Secure at Sea: Yacht safety entails facing threats in multiple dimensions

May 8, 2018 by Corey D. Ranslem

Secure at Sea: by Corey Ranslem

When I joined the U.S. Coast Guard, I was 24 years old and had a promising career in television. It felt crazy to give up what I had been doing to jump into a complete unknown. I am sure everyone reading this column can relate. Remember the day you decided to start your career in the yachting industry? Probably seemed crazy leaving home and traveling halfway around the world to live on a boat in cramped conditions with strangers. That decision to jump into the maritime industry came more than 24 years ago for me, and it has turned out to be one of the best decisions I’ve ever made.

I have been an avid reader of The Triton for several years and am excited to be a part of the team. This publication provides a much more crew-centered news point, and I love the interaction and input from the industry.

My expertise falls within security, risk management and technology in the maritime industry, so that will be the focus of this column. I enjoy getting feedback from readers, so please don’t hold back. A great constructive conversation always helps to shed light on different sides of an issue and benefits further improvements in our industry.

There are several relevant topics to discuss in security, risk management and technology. Next month, we will explore the ever-popular topic of cybersecurity. Within the past few years this topic has garnered overwhelming attention, especially within the maritime industry. Two years ago, it was difficult to get even five people in the audience for a panel discussion on cybersecurity. Today, the topic draws in people from all aspects of the industry and from all around the world. There is no single fix to the cybersecurity problem, as there are several attack vectors used by state and nonstate actors. However, there are some easy and common-sense procedures to put in place that will help mitigate cyber issues.

In the coming months, I plan to address several other security and technology topics relevant to the megayacht community. There are several exciting technological advances happening within the maritime industry in general, but moving quickly within the mega­yacht industry specifically. This industry is typically ahead of the cargo and cruise industry when it comes to the adoption of new technologies. For example, we will look at the different aspects of how the “digital bridge” is going to change vessel operations and hopefully improve safety and security.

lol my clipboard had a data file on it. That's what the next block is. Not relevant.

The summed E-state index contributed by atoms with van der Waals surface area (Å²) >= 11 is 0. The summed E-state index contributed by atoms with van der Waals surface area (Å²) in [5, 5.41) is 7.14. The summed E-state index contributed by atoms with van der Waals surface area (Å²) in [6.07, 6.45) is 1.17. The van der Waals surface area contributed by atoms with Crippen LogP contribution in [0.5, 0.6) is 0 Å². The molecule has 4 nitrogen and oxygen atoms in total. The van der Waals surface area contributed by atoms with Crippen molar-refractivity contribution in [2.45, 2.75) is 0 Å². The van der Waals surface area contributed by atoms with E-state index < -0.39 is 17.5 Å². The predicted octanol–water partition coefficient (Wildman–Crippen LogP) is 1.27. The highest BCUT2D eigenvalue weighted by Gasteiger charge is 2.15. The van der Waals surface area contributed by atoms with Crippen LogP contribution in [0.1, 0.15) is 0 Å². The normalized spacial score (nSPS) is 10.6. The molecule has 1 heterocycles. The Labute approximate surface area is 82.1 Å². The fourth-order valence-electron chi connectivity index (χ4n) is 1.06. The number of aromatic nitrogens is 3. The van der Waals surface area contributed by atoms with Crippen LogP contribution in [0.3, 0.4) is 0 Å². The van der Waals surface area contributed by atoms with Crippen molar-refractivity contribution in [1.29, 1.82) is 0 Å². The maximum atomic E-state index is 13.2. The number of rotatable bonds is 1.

Blockchain technology is advancing separate from cryptocurrencies and has some potentially profound implications on how business will be done in the future. This technology could potentially help to improve transactions, record keeping, contracts  and digital payments.

The overall physical security of vessels is another growing concern, with yachts now pushing past the usual Mediterranean-Caribbean charter routes. We will address several aspects of physical vessel security, crew security and the ever-popular topic of carrying guns and security teams while underway. There are many legal, flag-state and port-state control issues to consider in the carriage of weapons on board a vessel.

Laws and regulations, entry issues  and government jurisdictional claims are complex and continue to develop and change. As these issues develop, we will look at the effects on the megayacht community, including crew, passengers and charter operations.

Migrants and stowaways are a continuing concern for our industry as civil unrest and military action within the Middle East and North Africa are causing people to flee across the Mediterranean toward Europe. During my USCG tenure, I dealt with several cases of human trafficking, migrant smuggling and migrant fleeing. When dealing with migrants, there are several security and safety precautions to consider. There are also potential legal implications when dealing with migrants or stowaways that can cause major issues.

As we start this new beginning together I am excited to see where it goes.  I am also excited about getting the opportunity to interact with you, the amazing professionals that make up the megayacht community.

Corey D. Ranslem is CEO at International Maritime Security Associates (www.imsa.global). With more than 24 years of combined Coast Guard and maritime industry experience, he aims to enhance the way mariners handle security threats and risk management. Comments are welcome below.

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